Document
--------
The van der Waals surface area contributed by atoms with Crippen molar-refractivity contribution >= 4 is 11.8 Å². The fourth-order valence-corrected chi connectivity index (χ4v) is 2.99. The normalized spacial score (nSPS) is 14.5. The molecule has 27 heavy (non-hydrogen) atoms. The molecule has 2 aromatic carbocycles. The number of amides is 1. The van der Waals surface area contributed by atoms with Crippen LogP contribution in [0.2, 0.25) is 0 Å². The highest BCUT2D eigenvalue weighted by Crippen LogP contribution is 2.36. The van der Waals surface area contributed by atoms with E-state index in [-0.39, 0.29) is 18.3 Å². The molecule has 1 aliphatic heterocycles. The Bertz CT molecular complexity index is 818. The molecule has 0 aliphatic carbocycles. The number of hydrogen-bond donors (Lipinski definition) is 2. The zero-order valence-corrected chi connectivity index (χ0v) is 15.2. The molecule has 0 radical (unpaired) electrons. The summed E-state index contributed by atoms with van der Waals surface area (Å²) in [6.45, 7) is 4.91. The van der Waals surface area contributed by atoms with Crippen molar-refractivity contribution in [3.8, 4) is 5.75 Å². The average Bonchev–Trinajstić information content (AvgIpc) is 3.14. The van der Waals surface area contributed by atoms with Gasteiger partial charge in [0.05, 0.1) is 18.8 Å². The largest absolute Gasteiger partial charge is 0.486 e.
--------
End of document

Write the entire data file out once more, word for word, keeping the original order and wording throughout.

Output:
The van der Waals surface area contributed by atoms with Crippen molar-refractivity contribution >= 4 is 11.8 Å². The fourth-order valence-corrected chi connectivity index (χ4v) is 2.99. The normalized spacial score (nSPS) is 14.5. The molecule has 27 heavy (non-hydrogen) atoms. The molecule has 2 aromatic carbocycles. The number of amides is 1. The van der Waals surface area contributed by atoms with Crippen LogP contribution in [0.2, 0.25) is 0 Å². The highest BCUT2D eigenvalue weighted by Crippen LogP contribution is 2.36. The van der Waals surface area contributed by atoms with E-state index in [-0.39, 0.29) is 18.3 Å². The molecule has 1 aliphatic heterocycles. The Bertz CT molecular complexity index is 818. The molecule has 0 aliphatic carbocycles. The number of hydrogen-bond donors (Lipinski definition) is 2. The zero-order valence-corrected chi connectivity index (χ0v) is 15.2. The molecule has 0 radical (unpaired) electrons. The summed E-state index contributed by atoms with van der Waals surface area (Å²) in [6.45, 7) is 4.91. The van der Waals surface area contributed by atoms with Crippen molar-refractivity contribution in [3.8, 4) is 5.75 Å². The average Bonchev–Trinajstić information content (AvgIpc) is 3.14. The van der Waals surface area contributed by atoms with Gasteiger partial charge in [0.05, 0.1) is 18.8 Å². The largest absolute Gasteiger partial charge is 0.486 e.